The median (mid-point) real earnings of Canadians, when adjusted for inflation, show little increases between 1980 and 2005, he said. Meanwhile, many citizens are overloaded at work.
The reward: "We got credit. We got a lot of credit," he said in reference to interest rates dropping in the past several years.

"But there was a whole, I think, really big cultural shift too in the way we think about spending, the way we feel about money, the way we feel about availability of credit - the push to spend when you don't have money," he said.

When spending outpaces income, families end up close to the edge of their monthly budget. Mr. Lochhead said it can be financially painful if they hit a bump in the road, whether it is due to the fallout from today's recession or a personal reason.

It is not irrational behaviour to pull back on spending, Mr. Lochhead added. He said that not all debt is bad, but rising consumer debt as a percentage of annual income is "problematic."
Looking at the examples from past recessions, Mr. Lochhead said it could take a long time to recover from this recession.

He also had advice for governments that plan stimulus spending, "At the provincial level, why don't we do something about social assistance rates?" That money goes immediately back into the local economy, he said.

"Any analysis of spending at the lower income end will show you that every marginal dollar received will be spent and there is a very high probability that it will be spent locally."

When we are talking about infrastructure, Mr. Lochhead urged looking at more than roads and bridges. "Let's talk about providing supports that are going to help families."

Wednesday, February 4, 2009

Bill Gross - Economy Experiencing Wile E Coyote Moment

Bill Gross, Co-CEO, PIMCO, has published his latest (February) investment outlook, titled BEEP BEEP!

Here are some highlights:

PIMCO's thesis for several years has held that the levered global economy long ago morphed from a banking-dominated regime to one that hid behind securitized lending and structures resembling a shadow banking system. SIVs, hedge funds, CDOs and increasingly levered mortgage and investment banks fueled asset appreciation in all investment markets, which in turn propelled real economic growth and employment to unsustainable levels. But, with U.S. housing prices as its trigger, the delevering process did a Wile E. Coyote and headed over the cliff in mid-year 2007, dragging down almost all asset prices except government bonds. The real economy followed shortly thereafter, not just in the U.S., but globally, proving that linkages work on the down as well as the upside. To PIMCO, the remedy for this deflationary delevering and mini-depression is simple and almost axiomatic: stop the decline in asset prices. If that can be done, the real economy will level out as well. When home prices stop going down, newly created households will be more willing to take a chance on ownership as opposed to renting. If stock prices consolidate, recently burned investors will be more willing to invest, as opposed to stuffing their 401(k) mattresses with Treasury bills. Business investment, jobs, and profits should follow quickly behind.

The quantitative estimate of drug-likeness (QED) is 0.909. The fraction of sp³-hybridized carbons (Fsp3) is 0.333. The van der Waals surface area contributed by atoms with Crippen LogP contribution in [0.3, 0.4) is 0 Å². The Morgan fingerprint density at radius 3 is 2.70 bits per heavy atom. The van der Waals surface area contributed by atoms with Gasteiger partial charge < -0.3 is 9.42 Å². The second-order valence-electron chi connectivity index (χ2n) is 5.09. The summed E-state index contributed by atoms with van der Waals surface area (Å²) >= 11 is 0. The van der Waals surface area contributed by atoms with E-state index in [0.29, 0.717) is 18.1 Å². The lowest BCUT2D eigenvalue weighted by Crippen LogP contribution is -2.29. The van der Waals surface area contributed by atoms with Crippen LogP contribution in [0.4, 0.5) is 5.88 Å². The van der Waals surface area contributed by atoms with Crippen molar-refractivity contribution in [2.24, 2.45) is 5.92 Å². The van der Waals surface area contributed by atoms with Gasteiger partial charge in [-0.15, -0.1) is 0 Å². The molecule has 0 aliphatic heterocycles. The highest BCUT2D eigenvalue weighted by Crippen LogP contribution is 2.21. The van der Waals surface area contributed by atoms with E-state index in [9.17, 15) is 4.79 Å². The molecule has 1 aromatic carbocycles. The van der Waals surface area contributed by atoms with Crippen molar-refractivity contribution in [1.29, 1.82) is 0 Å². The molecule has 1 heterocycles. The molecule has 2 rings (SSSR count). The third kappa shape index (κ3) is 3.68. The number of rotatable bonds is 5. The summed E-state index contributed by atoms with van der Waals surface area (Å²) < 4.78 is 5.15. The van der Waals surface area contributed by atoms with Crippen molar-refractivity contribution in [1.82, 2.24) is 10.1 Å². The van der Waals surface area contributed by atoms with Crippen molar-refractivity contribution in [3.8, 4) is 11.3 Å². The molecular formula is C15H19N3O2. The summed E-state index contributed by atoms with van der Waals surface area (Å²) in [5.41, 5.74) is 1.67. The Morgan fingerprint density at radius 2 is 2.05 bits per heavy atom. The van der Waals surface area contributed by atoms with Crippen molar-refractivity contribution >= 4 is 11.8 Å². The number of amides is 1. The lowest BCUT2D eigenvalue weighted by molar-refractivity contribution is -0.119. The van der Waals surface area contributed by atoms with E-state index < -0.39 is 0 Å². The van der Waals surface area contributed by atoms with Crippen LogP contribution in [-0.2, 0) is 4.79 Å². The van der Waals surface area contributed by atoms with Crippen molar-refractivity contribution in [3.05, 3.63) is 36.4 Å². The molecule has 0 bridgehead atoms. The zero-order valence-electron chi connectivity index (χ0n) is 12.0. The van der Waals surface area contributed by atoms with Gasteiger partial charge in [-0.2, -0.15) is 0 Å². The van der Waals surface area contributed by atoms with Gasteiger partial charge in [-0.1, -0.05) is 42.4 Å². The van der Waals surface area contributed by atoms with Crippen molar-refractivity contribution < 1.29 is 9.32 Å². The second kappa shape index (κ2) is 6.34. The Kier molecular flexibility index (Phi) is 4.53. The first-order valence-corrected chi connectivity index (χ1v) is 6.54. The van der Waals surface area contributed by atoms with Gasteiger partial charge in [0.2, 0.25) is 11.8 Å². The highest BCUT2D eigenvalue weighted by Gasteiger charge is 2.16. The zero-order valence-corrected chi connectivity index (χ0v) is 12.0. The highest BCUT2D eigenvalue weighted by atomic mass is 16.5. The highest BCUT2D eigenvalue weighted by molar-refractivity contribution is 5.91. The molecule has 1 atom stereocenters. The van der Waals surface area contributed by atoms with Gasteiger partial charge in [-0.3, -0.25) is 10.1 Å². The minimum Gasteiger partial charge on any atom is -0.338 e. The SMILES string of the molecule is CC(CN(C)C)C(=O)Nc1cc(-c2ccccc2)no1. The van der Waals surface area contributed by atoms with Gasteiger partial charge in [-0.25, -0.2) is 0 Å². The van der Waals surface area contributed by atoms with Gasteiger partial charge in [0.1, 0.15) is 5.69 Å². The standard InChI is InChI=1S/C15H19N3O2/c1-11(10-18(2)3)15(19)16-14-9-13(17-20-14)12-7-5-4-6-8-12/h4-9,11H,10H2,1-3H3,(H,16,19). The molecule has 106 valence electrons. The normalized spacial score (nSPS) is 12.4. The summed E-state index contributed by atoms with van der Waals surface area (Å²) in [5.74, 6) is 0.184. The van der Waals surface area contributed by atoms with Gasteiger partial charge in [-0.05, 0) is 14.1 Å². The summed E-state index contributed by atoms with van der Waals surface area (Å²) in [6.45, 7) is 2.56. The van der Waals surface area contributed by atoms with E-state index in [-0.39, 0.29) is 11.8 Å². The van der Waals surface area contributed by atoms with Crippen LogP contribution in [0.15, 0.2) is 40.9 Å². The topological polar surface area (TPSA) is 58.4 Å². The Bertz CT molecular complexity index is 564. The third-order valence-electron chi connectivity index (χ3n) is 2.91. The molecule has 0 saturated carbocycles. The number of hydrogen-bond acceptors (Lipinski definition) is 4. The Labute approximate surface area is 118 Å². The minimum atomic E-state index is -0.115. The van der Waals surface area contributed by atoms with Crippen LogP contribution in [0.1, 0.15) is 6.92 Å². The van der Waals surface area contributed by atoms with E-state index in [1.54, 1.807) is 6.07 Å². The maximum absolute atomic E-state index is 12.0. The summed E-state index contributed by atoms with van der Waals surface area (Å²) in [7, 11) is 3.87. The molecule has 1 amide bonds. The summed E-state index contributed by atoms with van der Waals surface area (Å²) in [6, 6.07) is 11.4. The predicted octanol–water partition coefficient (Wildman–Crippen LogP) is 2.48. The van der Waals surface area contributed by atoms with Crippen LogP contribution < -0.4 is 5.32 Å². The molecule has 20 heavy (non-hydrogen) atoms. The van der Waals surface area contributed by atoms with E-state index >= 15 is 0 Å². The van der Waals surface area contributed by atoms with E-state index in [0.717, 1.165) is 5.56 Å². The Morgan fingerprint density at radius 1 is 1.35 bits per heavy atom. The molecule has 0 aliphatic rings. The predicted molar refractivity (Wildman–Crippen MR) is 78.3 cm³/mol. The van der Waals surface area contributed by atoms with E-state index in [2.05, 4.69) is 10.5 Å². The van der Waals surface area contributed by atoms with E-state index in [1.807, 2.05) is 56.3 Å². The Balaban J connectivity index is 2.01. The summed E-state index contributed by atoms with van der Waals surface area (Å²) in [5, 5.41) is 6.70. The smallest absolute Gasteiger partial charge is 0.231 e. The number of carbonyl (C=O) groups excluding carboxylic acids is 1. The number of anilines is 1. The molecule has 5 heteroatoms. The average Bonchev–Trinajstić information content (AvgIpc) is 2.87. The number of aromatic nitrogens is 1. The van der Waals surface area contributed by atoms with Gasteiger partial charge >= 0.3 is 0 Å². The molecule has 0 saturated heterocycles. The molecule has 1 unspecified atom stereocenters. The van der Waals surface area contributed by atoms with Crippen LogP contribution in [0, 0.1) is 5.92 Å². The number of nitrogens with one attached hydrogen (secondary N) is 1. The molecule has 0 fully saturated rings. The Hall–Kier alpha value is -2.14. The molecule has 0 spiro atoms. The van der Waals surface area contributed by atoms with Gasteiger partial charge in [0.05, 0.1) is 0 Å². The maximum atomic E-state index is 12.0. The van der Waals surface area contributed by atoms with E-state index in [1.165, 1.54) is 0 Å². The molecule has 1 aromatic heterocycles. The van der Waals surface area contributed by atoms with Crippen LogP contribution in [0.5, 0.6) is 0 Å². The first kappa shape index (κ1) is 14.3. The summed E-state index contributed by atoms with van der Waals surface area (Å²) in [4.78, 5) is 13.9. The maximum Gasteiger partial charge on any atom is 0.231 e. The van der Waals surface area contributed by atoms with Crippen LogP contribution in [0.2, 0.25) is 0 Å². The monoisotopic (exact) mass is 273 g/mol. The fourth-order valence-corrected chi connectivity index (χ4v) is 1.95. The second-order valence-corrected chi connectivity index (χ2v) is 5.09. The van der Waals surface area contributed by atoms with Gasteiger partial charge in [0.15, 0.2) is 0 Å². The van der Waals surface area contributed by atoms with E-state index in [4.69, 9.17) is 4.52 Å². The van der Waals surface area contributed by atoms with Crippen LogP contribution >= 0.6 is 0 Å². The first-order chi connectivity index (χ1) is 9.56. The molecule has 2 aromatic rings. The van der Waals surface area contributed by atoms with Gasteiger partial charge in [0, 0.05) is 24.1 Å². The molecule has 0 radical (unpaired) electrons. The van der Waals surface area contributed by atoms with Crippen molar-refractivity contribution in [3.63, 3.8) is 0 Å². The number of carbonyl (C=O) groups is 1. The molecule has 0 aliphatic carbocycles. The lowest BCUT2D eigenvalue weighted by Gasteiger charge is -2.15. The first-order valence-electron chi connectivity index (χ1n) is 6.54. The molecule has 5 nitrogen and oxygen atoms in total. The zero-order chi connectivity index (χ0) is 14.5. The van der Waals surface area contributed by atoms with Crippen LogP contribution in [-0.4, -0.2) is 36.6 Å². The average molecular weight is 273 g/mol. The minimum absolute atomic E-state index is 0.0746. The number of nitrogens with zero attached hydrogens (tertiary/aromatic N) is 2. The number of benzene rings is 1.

The simplicity of the solution, however, is not easily achieved once deflationary momentum takes hold. Animal spirits, once dampened, are hard to reignite; fear of fear itself dominates greed. Under such circumstances, the benevolent hand of government is required and Keynes is reincarnated in an attempt to plug the dike via fiscal spending and imaginative monetary policies that support asset prices. PIMCO has recently been contracted to assist in several publically announced programs which have helped in that effort: the CPFF, which has benefitted commercial paper yields, and the Federal Reserve's purchase program for agency-backed mortgage loans, which has lowered 30-year mortgage rates to 4.5% and fostered the affordability of new and secondary housing prices. These two programs, in our opinion, have been the major policy successes to date – not because of our involvement – but because they have supported and increased asset prices whose decline has been the major deflationary thrust behind the real economy. Stop asset prices from going down and with a 12-month lag, unemployment will stop going up, and President Obama's targeted three million new jobs will have a fighting chance of being achieved.

Rather, asset prices securitizing commercial real estate and credit card receivables, as well as plain old-fashioned municipal bonds, must stop going down if the real economy has any chance to revive by 2010.

Example: CMBS or commercial real estate mortgage-backed securities are now priced to yield over 12% vs. 5% in recent years. As real estate financing comes due and rolls over in the next few years, it is imperative these yields return to mid-single digits if shopping centers, retail malls, and office buildings are to remain viable. How best to bring those yields down is debatable: another CPFF-like structure with self-insurance and contributed fees as its equity backstop? A generous portion of remaining TARP billions providing a reserve cushion for Federal Reserve funding? A good bank, bad (aggregator) bank structure? All three are being debated by policymakers and we should have clarity within a week's time. But one thing is certain: an economic recovery is dependent upon commercial real estate prices stabilizing and most retail stores staying open for business in the months and years ahead.

Read the complete newsletter here.

Monday, February 2, 2009

What are the 'experts' investing in right now?

Where are the investing world’s gliterati investing in today’s financial climate.’s Eleanor Laise, has written a timely article. Here is an organized run-down of all the participants’ investments: